This month, Military REACH continues the Theory Series, by diving into the social organization theory of action and change (Mancini & Bowen, 2013). We will provide an overview of the model and provide context for how military families and communities can benefit from its implementation.
Overview: Social Organization Theory of Action and Change
The social organization theory of action and change (Mancini & Bowen, 2009, 2013; Mancini et al., 2018) is a framework used to identify the processes (i.e., creating shared responsibility and trust to support communities) and antecedents (i.e., networks and resources that are available and currently established in the community) required to promote community capacity. Community capacity is the extent to which community resources are leveraged to solve problems, maintain well-being, and foster resilience, and is composed of two essential elements: collective competence and shared responsibility. When a community is collectively competent, it demonstrates the ability to mobilize resources and embrace opportunities to address families' needs. Likewise, communities must also exhibit a shared responsibility; that is, a genuine care for one another and willingness to offer help.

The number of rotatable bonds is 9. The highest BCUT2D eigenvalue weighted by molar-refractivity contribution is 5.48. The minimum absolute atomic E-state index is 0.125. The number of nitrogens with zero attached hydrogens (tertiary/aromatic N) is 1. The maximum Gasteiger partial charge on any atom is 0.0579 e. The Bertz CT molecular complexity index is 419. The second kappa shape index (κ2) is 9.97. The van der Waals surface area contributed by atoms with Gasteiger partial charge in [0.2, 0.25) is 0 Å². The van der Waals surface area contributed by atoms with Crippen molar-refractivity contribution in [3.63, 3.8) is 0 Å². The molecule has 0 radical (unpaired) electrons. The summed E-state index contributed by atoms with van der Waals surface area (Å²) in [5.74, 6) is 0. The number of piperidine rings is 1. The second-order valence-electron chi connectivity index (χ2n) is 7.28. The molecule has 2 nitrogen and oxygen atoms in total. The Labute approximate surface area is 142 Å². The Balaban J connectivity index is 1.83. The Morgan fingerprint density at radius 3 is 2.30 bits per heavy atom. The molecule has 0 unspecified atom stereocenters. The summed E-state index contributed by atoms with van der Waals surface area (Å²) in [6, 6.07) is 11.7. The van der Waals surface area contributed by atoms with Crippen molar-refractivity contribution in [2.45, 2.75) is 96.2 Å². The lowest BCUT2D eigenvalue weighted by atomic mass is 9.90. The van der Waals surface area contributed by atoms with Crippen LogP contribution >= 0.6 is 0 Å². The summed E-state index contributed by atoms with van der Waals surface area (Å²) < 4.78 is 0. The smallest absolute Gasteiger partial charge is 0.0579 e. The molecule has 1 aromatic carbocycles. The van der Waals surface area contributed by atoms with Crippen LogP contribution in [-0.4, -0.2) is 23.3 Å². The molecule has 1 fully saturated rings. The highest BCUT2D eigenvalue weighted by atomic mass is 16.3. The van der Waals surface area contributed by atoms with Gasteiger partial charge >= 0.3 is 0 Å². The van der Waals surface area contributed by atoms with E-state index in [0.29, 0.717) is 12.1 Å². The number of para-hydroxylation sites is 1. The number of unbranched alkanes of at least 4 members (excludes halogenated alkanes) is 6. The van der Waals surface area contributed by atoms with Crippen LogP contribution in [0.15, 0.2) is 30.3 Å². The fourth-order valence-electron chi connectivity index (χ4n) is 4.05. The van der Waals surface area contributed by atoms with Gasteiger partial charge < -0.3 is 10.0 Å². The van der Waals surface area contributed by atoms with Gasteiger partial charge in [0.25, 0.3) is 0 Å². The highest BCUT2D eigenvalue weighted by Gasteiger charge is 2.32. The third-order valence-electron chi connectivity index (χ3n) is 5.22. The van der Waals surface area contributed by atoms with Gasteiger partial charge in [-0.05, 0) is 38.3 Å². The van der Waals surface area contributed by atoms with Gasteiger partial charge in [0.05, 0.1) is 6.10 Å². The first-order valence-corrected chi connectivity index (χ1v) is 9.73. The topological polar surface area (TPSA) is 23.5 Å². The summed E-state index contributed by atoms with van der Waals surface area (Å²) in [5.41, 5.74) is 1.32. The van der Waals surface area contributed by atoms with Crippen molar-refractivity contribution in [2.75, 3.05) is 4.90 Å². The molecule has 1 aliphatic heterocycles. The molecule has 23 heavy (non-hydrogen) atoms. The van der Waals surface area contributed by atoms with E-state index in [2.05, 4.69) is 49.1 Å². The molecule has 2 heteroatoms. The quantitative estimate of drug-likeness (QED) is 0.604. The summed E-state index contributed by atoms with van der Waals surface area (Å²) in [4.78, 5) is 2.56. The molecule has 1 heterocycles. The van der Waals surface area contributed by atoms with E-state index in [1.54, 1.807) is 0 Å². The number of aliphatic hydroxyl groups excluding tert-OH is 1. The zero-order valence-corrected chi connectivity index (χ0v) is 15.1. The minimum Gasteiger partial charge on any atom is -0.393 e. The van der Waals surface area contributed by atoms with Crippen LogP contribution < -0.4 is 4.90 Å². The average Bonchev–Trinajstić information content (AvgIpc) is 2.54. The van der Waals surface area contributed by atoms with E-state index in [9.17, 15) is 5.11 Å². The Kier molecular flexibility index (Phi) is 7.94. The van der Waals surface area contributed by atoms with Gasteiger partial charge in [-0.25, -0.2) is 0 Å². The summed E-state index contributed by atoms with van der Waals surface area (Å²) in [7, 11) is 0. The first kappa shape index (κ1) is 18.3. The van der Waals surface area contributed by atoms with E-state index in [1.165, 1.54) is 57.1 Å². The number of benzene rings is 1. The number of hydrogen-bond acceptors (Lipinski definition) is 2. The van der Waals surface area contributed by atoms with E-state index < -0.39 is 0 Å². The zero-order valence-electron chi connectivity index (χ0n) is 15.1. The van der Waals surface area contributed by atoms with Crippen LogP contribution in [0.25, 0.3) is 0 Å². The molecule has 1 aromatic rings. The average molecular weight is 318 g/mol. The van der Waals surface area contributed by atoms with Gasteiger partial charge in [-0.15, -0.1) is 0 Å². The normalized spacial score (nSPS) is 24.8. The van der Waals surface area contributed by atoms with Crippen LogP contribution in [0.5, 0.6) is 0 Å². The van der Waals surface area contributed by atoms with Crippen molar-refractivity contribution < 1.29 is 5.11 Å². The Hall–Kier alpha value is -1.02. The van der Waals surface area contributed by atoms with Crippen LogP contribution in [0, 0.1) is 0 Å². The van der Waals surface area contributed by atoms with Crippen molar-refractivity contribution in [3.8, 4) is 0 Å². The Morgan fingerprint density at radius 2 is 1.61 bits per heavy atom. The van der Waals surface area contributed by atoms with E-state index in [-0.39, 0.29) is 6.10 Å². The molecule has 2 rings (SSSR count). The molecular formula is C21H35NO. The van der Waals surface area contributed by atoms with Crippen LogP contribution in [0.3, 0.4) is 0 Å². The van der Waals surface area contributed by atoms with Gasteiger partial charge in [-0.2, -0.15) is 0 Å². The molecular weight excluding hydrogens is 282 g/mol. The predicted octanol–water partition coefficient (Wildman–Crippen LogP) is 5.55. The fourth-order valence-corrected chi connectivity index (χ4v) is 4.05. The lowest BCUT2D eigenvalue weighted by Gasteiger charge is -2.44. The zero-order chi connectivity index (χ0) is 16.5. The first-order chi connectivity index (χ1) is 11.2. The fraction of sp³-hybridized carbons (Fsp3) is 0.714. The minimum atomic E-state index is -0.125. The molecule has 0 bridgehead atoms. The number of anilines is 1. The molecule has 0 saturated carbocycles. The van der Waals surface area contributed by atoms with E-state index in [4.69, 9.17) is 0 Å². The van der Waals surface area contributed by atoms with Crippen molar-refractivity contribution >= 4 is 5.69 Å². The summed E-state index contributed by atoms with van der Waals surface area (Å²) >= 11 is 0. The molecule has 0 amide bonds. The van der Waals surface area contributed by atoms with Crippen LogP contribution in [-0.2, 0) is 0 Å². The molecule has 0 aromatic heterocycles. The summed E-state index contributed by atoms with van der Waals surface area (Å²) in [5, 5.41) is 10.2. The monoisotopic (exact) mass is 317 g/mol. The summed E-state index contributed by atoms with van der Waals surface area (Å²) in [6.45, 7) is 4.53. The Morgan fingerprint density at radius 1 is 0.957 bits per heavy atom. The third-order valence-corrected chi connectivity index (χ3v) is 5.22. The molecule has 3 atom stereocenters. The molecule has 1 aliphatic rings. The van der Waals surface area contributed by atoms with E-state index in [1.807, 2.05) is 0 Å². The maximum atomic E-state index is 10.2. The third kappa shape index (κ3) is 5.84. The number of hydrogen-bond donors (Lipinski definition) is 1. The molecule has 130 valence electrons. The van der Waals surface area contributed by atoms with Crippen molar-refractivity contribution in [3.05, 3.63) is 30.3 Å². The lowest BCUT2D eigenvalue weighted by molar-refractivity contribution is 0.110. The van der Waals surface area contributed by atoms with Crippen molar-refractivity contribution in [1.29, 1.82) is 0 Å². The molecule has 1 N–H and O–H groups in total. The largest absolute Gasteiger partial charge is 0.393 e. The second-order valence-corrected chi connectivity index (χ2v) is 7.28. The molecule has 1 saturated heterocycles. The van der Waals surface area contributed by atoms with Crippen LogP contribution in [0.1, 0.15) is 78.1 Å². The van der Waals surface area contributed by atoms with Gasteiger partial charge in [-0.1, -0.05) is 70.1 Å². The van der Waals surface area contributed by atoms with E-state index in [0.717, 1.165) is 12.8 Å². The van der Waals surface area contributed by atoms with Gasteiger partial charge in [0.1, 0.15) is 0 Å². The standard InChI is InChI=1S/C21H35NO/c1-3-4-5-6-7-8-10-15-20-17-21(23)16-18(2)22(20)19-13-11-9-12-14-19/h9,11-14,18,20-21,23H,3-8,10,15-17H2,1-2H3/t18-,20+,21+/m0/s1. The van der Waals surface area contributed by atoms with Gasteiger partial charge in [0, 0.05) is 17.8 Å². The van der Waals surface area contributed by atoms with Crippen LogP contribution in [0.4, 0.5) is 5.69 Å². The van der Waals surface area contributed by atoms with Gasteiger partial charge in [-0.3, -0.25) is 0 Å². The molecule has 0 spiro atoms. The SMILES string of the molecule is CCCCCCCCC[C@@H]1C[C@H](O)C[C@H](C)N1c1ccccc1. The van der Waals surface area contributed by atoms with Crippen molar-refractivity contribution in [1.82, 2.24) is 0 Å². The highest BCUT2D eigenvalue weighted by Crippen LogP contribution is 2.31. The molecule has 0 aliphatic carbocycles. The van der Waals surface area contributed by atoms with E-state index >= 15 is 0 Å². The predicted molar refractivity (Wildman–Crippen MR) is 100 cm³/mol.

To achieve collective competence and shared responsibility, certain structures must be in place to facilitate social connection and achieve resilience.
Community conditions and characteristics, or the physical and social infrastructure are important antecedents to adequately address community needs. It is not simply the existence of these structures, though, that build community capacity; ideally, these structures are created intentionally with the community in mind. The physical infrastructure (e.g., safe roads for travel, places to gather) should serve to facilitate social processes which, in turn, create support networks (e.g., relationships with friends, social service programs) for individuals and families.
Implications for Military Families and Communities
Approximately 70% of military families live in civilian communities (Sonethavilay, 2019) and move, on average, every 2-3 years (Office of People Analytics, 2023). This transitional nature can disrupt social connection (O'Neal et al., 2016; O'Neal et al., 2020); however, when families can establish a sense of community in both a military and civilian context, there are greater opportunities for support. Communities can best support military families when they are collectively competent; that is, communities have infrastructure and resources that are sensitive to military family needs. This means creating partnerships and programs with military families in mind.
Communities: Building culturally sensitive resources
Establish multidisciplinary partnerships. Military families can benefit from connections with both the military and civilian community (Akin et al., 2020). Multidisciplinary and collaborative partnerships are beneficial to community capacity because they combine respective strengths to achieve a shared vision. For example,